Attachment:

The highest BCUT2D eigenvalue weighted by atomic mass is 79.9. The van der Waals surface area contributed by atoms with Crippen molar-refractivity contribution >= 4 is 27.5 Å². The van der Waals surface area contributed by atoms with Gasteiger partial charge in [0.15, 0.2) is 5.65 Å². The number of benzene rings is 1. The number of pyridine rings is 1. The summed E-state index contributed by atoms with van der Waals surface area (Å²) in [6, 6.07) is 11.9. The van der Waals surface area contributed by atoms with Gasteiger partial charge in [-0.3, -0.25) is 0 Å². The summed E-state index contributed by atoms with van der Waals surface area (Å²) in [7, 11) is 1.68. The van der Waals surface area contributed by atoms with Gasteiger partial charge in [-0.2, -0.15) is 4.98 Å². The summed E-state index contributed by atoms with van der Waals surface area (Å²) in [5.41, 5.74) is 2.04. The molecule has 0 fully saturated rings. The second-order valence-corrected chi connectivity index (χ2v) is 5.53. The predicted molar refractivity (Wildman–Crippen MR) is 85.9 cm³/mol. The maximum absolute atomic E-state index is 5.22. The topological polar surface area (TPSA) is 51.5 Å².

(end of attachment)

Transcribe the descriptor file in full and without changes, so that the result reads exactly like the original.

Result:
The highest BCUT2D eigenvalue weighted by atomic mass is 79.9. The van der Waals surface area contributed by atoms with Crippen molar-refractivity contribution >= 4 is 27.5 Å². The van der Waals surface area contributed by atoms with Gasteiger partial charge in [0.15, 0.2) is 5.65 Å². The number of benzene rings is 1. The number of pyridine rings is 1. The summed E-state index contributed by atoms with van der Waals surface area (Å²) in [6, 6.07) is 11.9. The van der Waals surface area contributed by atoms with Gasteiger partial charge in [-0.3, -0.25) is 0 Å². The summed E-state index contributed by atoms with van der Waals surface area (Å²) in [7, 11) is 1.68. The van der Waals surface area contributed by atoms with Gasteiger partial charge in [-0.2, -0.15) is 4.98 Å². The summed E-state index contributed by atoms with van der Waals surface area (Å²) in [5.41, 5.74) is 2.04. The molecule has 0 fully saturated rings. The second-order valence-corrected chi connectivity index (χ2v) is 5.53. The predicted molar refractivity (Wildman–Crippen MR) is 85.9 cm³/mol. The maximum absolute atomic E-state index is 5.22. The topological polar surface area (TPSA) is 51.5 Å².